This week’s episode of Glee is tragic for several reasons: the first (and most important) tragedy? Sue’s sister, Jean (the Downs Syndrome patient who we’ve visited in a nursing home every time we need to be reassured of the existence of Sue’s heart) passed away. The death is sudden, and it set the stage for many of the issues that were tackled in “Funeral.”
According to Lea Michele, this week’s episode of Glee is considered one of the show’s best to date. And since I pretty much take anything Lea Michele says or does seriously, I had some VERY high expectations. So were they met? Yes and no.
I can more or less divide the various plotlines of this episode into three neat little categories - the romantic stuff, the dreaming big stuff, and the sneaky stuff - and they were all tied together by one idea: that muckrakers ruin everything.
If there’s one song that more or less sums up the entire premise of Glee, it’s Lady Gaga’s “Born This Way.” All the key messages of Glee are addressed in the most succinct way possible in this radio-ready song: self-love, equality, free will, and acceptance of others. Both the song and the show are basically a great big “eff you” to xenophobia of all kinds.
There’s a little part of me that refuses to believe that last night’s all-new episode of Glee was real. For starters, there was no preemptive controversy surrounding the nature of “A Night Of Neglect,” which is just plain rare for an episode of this show. It also lacked some other crucial elements: Rachel didn’t sing, Brittany didn’t make me laugh (am I the only one that totally predicted her being revealed as a quirky, closeted genius?), Puck didn’t make me laugh OR swoon, and there was almost no attention given to Rachel and Finn’s broken relationship
This week’s episode of Glee was downright ORIGINAL. And no, I’m not talking about the New Directions and their decision to unleash their inner Joni Mitchells by writing original songs for Regionals – I’m talking about the fact that this episode opened with a musical number.
“Sexy” marked the return of two of our favorite guest stars: John Stamos and Gwyneth Palthrow. It also reintroduced us to Emma, who hasn’t had much screen time recently. She’s taken over the celibacy club, which now includes only Rachel and Quinn. Emma feels very strongly about the need for a celibacy club. She’s obviously a proponent of abstinence-only sex ed (and life in general), which is incidentally something that Holly Holiday finds ridiculous and dangerous.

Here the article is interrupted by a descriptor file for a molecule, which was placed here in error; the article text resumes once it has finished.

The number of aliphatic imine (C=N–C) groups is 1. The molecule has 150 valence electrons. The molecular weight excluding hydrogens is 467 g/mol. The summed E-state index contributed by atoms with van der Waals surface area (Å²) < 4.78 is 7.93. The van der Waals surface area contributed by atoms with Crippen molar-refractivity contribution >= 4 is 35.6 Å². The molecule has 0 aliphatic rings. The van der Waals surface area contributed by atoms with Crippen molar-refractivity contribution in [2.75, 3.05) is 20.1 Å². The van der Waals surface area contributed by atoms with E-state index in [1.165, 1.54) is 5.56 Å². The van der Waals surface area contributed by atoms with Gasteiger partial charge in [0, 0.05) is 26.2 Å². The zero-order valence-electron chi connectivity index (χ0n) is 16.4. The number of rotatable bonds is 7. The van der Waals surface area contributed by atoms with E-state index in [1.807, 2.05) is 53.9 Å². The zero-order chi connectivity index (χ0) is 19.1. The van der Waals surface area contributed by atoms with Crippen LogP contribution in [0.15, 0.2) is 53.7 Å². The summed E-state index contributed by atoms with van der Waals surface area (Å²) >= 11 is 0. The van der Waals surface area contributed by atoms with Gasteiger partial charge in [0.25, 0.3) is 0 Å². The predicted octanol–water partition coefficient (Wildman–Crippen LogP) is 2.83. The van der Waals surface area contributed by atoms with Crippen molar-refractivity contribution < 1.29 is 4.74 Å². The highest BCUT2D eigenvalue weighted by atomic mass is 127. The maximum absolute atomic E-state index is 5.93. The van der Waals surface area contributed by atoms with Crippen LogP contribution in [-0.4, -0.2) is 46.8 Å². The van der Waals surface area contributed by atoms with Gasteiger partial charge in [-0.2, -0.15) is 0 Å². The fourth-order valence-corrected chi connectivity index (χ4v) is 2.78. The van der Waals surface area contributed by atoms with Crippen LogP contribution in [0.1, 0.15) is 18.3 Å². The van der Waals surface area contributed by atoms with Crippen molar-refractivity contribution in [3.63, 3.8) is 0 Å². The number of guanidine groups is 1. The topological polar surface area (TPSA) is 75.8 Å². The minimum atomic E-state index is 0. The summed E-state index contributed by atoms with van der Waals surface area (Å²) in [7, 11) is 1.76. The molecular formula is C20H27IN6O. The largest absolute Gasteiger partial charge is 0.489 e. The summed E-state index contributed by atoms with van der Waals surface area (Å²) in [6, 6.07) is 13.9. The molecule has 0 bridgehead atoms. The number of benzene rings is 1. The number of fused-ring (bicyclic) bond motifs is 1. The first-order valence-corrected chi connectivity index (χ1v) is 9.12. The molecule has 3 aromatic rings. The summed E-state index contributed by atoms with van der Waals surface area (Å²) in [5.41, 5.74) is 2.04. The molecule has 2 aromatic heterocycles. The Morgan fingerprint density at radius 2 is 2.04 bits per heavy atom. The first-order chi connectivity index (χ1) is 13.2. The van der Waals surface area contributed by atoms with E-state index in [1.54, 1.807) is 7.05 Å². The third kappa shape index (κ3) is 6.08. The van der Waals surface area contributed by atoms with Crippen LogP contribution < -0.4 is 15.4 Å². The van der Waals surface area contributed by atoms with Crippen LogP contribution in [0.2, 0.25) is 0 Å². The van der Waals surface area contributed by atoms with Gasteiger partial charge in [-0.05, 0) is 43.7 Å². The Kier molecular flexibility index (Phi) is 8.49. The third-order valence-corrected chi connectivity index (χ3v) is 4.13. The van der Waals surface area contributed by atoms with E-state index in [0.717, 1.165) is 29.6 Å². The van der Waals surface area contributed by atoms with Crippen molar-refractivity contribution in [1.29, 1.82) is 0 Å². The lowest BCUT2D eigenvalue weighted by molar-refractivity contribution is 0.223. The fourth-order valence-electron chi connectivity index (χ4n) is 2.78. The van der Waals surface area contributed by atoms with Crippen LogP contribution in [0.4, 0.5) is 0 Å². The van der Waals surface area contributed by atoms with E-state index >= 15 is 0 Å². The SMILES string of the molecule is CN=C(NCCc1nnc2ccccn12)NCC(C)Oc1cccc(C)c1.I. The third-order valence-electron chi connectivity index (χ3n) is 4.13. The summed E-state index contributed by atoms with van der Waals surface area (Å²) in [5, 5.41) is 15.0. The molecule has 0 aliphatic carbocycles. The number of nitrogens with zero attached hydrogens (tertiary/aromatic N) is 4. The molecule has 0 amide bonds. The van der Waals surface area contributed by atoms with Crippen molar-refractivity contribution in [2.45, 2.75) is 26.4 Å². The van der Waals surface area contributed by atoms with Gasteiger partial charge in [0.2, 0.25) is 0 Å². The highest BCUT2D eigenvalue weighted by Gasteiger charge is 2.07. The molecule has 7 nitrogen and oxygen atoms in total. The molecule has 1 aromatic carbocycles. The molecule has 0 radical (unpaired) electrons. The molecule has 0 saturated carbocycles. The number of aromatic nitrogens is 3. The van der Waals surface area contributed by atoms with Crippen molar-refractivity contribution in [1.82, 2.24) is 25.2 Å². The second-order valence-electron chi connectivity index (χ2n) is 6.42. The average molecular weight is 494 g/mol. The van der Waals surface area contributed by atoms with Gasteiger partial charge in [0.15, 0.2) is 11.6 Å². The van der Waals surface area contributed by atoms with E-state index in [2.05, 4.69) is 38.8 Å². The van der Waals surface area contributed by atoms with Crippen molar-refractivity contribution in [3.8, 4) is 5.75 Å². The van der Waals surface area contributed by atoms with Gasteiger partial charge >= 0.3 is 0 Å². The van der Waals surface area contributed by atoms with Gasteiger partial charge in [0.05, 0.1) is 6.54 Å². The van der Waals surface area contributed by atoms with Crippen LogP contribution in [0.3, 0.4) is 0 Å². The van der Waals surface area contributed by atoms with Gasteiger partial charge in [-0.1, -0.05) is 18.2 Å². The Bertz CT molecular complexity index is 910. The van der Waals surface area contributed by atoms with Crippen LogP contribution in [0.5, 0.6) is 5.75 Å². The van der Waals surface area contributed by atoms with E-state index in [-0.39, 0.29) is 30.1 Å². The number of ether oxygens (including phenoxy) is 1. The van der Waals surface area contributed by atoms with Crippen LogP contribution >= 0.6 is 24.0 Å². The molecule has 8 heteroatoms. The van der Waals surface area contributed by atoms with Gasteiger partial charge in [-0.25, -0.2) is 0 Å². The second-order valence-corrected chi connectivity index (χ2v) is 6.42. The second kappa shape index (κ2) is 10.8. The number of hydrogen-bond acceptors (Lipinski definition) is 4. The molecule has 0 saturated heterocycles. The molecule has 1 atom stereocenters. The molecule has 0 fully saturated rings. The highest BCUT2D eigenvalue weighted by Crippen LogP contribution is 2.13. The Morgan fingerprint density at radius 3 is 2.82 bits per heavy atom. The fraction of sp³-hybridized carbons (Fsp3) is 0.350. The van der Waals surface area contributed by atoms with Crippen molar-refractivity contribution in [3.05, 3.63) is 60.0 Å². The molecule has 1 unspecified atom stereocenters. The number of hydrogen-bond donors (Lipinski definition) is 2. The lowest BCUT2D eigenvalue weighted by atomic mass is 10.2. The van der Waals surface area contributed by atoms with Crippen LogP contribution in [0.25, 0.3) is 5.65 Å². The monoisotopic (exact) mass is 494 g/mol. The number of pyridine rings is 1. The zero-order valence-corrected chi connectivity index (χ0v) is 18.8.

I’ve discovered one of the rules of modern-day television: that every show must have one female character that absolutely captivates everyone. This female has the inexplicable ability to make every man fall in love with her. She can make a guy turn on his best friend. She can put a guy through hell and still have come back to grovel at her feet.
Ladies and gentlemen, GLEE IS BACK! We’ve suffered through so many episodes that are centered around infamous guest stars, commercial themes, or certain artists that we’ve lost touch with our favorite characters a little bit. But this week, that changed.
If there’s one thing that can counteract even the most negative emotion for me, it’s an all-new episode of Glee. It’s something about the combination of Cory Monteith’s slightly lopsided smile, Mark Salling’s intense stare, and Matthew Morrison’s dance moves that make it all better than any therapy session.
You should probably just give me a job as a writer on your show because I have so many ideas for how you could improve things. I mean, the first season was pretty flawless. Sure, I could have done without that one episode about jumping on mattresses, but other than that, you guys were on point. This season, though? Not so much.
Dear Glee creators: A word of advice? QUIT WHILE YOU’RE AHEAD. Had you scrapped this week’s super lame installment, your show would have consumed my thoughts until its triumphant return to television after the Superbowl.
Well, kids, it’s finally here: Sectionals. Yes, sectionals – as in, the thing Mr. Schue has been yammering on about since day one. I always thought that nothing could ever top last year’s big sectional jaw-dropper (What’s that you say? Quinn’s pregnancy CAN’T be chalked up to Immaculate Conception and/or hot tub sperm mobility? NO!)
Is it just me or is Kurt Hummel the new Rachel Barry? I can’t say I’m too happy about this. I know I’m the minority here, but I personally find Kurt SO ANNOYING.
It's official: Ryan Murphy is obsessed with bringing high profile guest stars onto his show. And I can’t say I’m too happy about this as it cuts into Lea Michele’s (aka Rachel Barry) screen-time. You see, I happen to love Rachel Barry a little more than her boyfriend Finn does and a little less than she loves herself.